Here are some attributes of three under-used landscape trees. All can be seen in the arboretum at the Department of Horticulture/Landscape Architecture Plant Environmental Research Center, located at the southwest corner of the Colorado State University campus, or at the Center Avenue woody plant research site located directly north of the gardens on Spring Creek, City of Fort Collins.
Lacebark Pine Pinus bungeana
Lacebark pine has attractive exfoliating bark in patches of green and brown which makes it a good single or multi-stem specimen tree.Needles are medium to dark green about 3 inches long. It tolerates moderately alkaline soils and is hardy to zone 4 to 5. This tree will reach a mature height of about 30, with a 15 foot width.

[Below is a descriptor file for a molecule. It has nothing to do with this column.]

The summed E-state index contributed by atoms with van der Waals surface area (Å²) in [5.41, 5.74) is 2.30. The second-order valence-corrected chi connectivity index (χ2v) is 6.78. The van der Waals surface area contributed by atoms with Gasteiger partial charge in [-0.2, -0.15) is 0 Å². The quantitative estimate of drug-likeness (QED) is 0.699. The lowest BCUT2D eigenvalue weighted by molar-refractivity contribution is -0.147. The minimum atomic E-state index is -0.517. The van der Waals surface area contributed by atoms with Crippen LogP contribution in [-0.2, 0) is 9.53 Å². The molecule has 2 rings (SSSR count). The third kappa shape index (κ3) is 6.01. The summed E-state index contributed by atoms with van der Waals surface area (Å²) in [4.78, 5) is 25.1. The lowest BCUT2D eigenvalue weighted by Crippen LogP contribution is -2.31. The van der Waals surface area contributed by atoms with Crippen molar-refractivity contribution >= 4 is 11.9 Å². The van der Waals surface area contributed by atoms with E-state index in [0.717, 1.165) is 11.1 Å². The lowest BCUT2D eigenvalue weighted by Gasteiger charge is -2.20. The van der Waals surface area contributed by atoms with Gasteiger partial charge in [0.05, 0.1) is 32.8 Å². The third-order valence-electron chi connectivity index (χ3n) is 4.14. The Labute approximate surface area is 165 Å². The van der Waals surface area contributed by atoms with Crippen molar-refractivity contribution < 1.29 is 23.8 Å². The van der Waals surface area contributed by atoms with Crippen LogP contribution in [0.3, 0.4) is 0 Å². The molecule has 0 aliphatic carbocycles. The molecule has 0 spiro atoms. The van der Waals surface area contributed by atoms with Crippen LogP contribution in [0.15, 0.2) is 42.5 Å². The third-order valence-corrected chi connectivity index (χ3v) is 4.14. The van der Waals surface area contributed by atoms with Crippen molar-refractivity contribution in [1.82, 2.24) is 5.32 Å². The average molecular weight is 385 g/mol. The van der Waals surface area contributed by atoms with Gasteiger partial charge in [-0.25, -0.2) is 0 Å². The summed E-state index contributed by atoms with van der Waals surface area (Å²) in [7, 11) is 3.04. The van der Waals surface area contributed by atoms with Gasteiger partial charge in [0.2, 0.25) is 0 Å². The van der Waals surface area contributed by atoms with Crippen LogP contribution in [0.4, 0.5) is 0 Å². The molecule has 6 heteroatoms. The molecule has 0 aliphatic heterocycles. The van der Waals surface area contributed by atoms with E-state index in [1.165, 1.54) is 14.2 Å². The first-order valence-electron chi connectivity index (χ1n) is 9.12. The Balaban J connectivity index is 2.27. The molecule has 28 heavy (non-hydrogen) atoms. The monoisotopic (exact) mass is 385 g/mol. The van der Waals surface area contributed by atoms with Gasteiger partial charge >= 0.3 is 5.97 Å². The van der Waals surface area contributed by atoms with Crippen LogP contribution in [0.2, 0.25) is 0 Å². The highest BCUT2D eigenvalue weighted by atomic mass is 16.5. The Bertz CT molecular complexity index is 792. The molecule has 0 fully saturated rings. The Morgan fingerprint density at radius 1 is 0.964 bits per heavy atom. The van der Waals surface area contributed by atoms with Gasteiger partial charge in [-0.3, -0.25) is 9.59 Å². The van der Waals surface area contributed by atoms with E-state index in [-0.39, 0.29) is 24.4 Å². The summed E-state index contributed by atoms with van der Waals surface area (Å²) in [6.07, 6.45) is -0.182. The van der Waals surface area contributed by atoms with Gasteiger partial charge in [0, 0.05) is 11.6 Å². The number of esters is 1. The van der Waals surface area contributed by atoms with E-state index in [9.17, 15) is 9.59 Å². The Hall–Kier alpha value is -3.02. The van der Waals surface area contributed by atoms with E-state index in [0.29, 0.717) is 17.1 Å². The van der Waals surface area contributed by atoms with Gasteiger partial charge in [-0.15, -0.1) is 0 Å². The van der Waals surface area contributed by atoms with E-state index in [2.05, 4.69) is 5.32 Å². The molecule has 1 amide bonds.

Harvest Gold® Linden Tilia x ‘Harvest Gold’
This hybrid of littleleaf and Mongolian linden develops reliable yellow/gold fall color and is more resistant to linden aphids. As a younger tree itis less prone to winter sunscald than other lindens. When mature, the bark becomes mottled. You can expect this linden to reach approximately 35 feet tall and 25 feet wide. It is hardy to zones 3-4.
Crimson SpireTM Oak Quercus x ‘Crimschmidt’
This hybrid of white oak and columnar English oak is a good choice where there is a need for a tall, narrow tree. Crimson Spire™ oak has attractive blue-green leaves that are resistant to powdery mildew. Leaves turn rust-red in October for 2 weeks. The leaves then turn brown and persist into early spring. Hardy to Zone 5, you can expect this oak to reach 35 to 40 feet tall and 12 to 15 feet wide. It has shown some intolerance to wet soils.